twoband anemonefish

Scientific name Amphiprion bicinctus
Descriptor Rüppell
Year of description 1830
IUCN category (World) LC
Family Pomacentridae
Genus Amphiprion
Amphiprion bicinctus Amphiprion bicinctus

Introduction

The Amphiprion bicincitus, sometimes called the twoband anemonefish, is found in tropical coral reefs off the northeastern coast of Africa. It is present from the Red Sea to the Chagos Archipelago.

Who is it?

Morphology

  • Type
  • Average size
    10 cm
  • Maximum size
    14 cm
  • Longevity
    15 year
  • Shape
    Oval
  • Type
  • Average size
    10 cm
  • Maximum size
    14 cm
  • Longevity
    15 year
  • Shape
    Oval

How to recognize the twoband anemonefish ?

Amphiprion bicincitus is easily recognizable by its orange-yellow color and its 2 white bands sometimes tinged with blue. The first band is generally wide.

Several species have similar patterns; however, the Amphiprion bicincitus has a yellow caudal fin (rather white in other species). Additionally, the first band is wider above the head. It could be easily confused with the Madagascar and Comoros twoband anemonefish but the second band is thinner and the tail is slightly truncated in the Amphiprion bicincitus. Similarly, it bears strong resemblances to the Chagos twoband anemonefish and the Allard's clownfish but these species have a white tail.

Sexual dimorphism

The female is larger than the male.

Behaviour & Life cycle

  • diet
    carnivorous
  • Sociability
    living in colonies
  • territorial
    Yes
  • Way of living
    diurnal

This fish lives in pairs or in small colonies in a mutualistic relationship with anemones. It is naturally associated with the following species: Entacmaea quadricolor, Heteractis aurora, Heteractis crispa, Heteractis magnifica, and Stichodactyla gigantea.

It protects its anemone from potential predators while taking advantage of it as a refuge. Logically, it is a territorial species that always resides in or near its anemone.

Reproduction

  • Reproduction
    ovipare qui pond sur substrat découvert
  • Hermaphrodite
    protandric

This fish is an oviparous species that spawns on exposed substrate. Males guard and aerate the eggs. After hatching, the larvae are carried away by ocean currents.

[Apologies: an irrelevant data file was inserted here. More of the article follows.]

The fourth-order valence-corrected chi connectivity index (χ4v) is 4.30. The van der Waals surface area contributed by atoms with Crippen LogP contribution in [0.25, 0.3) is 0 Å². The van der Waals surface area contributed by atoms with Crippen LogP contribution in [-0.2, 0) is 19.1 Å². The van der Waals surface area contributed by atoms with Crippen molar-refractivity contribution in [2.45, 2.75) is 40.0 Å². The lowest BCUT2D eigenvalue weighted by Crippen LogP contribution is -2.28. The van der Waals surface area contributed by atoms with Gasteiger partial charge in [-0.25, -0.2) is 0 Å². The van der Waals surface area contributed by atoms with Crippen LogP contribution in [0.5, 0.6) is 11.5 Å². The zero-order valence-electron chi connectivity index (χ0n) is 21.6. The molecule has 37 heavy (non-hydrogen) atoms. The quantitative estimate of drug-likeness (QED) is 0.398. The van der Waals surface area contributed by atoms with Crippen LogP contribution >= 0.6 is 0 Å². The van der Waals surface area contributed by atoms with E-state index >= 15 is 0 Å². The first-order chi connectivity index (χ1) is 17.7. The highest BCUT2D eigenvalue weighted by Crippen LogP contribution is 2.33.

Sexual inversion occurs between 26 and 145 days. When there are no more females in the group, a male becomes female. In a field experiment, the removal of a female led to the "transformation" of a dominant male that spawned after 26 days.

Harmless species

This species does not represent any particular threats to humans when encountered in its natural environment.

Where to find it?

Geographic distribution & Conservation

This twoband anemonefish is found in the Red Sea, the Gulf of Aden, and the Chagos Archipelago.

Where to see this species?

What is its habitat?

Natural environment characteristics

  • Temperature
    22 - 28 °C
  • Depth
    1 - 30 m
  • Flow
    Medium and Slow

Biotope presentation

This species resides in coral areas of lagoons and outer reefs. They live in symbiosis with host anemones: Entacmaea quadricolor, Heteractis aurora, Heteractis crispa, Heteractis magnifica, Stichodactyla gigantea.

Species of the same biotope

Main recommendations for fishkeeping

Deontology

In order to preserve wildlife, if you acquire this animal, it must not be released into the wild. See also, the Fishipedia charter.

Fishipedia supports the practice of responsible and environmentally friendly aquarium keeping. We encourage maintenance if it is motivated by a desire to understand the biological functioning of living things and if it is done with respect for animal life.